It’s amazing how your thinking can shift! 

Thanks for hearing me out. 




This is a good thing – 140 lb

Well, it’s official – I am the lowest weight I’ve been in my adult life…and the numbers are just going to keep dropping as the fitness and kilometers I run increase and increase. Man, I feel good. That’s all I’ve got to say. Life is NOT perfect. I still have…obstacles…stresses…heartbreak…loneliness…etc etc etc, but knowing that you’re making progress and getting to where you want to be is ammunition to keep fighting and seeking and weathering the storms. Right?

I also decided to dye my hair black…’cause why not!?


Let’s see if I can’t be 130 by my 30th B-day!? It’s possible.

Thanks for reading.



quietly defying the odds

There is something that I’ve been trying to put my finger on lately. It has to do with the stigma around being ‘fat’ – one that is hard to outgrow and outrun. It also has to do with the lack of credit people who are in the process of weight loss receive for the hard work (mental and physical) that goes into changing the body, habits, lifestyle, etc.

I have a friend who quit smoking 2 weeks ago – ONLY two weeks ago – who talks about herself now as an ‘ex-smoker’. I am extremely proud of her for her efforts, knowing that this will most definitely alter her life for the better and give her a reasonable chance of escaping lung disease as she ages. People on facebook, in our friend group, and from elsewhere were congratulating her and giving her a techno high-five for having ‘kicked the habit’, and for some reason I found myself feeling frustrated and envious. I took a moment to reflect on the source of my sour emotions, and discovered something that needed my attention…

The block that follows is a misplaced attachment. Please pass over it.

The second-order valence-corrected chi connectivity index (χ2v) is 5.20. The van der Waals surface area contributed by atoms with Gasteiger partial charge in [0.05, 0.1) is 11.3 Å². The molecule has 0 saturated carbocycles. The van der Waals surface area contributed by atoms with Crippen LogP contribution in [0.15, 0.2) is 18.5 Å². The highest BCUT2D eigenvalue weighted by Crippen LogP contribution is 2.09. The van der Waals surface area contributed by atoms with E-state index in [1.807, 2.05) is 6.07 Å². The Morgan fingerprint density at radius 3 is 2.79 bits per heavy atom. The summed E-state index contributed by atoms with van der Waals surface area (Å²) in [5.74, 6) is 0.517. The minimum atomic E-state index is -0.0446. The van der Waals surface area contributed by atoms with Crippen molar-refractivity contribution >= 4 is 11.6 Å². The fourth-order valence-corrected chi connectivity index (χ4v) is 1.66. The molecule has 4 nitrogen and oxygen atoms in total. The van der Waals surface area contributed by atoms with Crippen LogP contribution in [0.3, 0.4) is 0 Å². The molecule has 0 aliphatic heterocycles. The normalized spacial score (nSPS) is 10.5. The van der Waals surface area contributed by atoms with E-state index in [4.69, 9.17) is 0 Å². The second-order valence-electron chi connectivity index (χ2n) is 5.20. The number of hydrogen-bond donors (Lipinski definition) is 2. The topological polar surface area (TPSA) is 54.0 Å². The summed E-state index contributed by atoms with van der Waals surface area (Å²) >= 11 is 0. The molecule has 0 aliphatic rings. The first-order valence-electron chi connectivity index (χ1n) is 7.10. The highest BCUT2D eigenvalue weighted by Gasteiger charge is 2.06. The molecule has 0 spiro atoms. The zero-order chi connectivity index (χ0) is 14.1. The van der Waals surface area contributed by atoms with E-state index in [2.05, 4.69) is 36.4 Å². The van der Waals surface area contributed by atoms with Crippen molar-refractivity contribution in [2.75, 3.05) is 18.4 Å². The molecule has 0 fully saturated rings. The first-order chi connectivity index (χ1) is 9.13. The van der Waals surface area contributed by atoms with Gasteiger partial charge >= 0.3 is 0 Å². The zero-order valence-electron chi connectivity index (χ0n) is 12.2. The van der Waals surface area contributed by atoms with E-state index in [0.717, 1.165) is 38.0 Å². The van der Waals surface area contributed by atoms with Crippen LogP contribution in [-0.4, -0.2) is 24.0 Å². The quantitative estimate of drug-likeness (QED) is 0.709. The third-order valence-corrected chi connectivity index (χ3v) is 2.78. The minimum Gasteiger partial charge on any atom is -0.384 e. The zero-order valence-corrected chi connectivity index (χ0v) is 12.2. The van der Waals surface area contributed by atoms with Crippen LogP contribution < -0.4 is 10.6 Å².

Losing weight (getting ‘un-fat’) is a process that does not involve a lot of credit or encouragement from the outside world. Why? Because if you are going about it the slow and steady way that doesn’t involve crash diets, overexercise, surgery, or other forms of masochism, your weight loss and the mental hurdles you overcome are most likely not very obvious to those around you.

Four years ago I decided I was going to get truly healthy, kick the overeating habits, the self sabotage, overcome the fears, get active, etc, but I don’t remember anyone congratulating me for being ‘ex-weighted’ 2 weeks later. No – that never ever happened! Why? Because even though I was ‘doing the stuff’ that leads to being healthy, I was still – for all intents and purposes – a fat girl.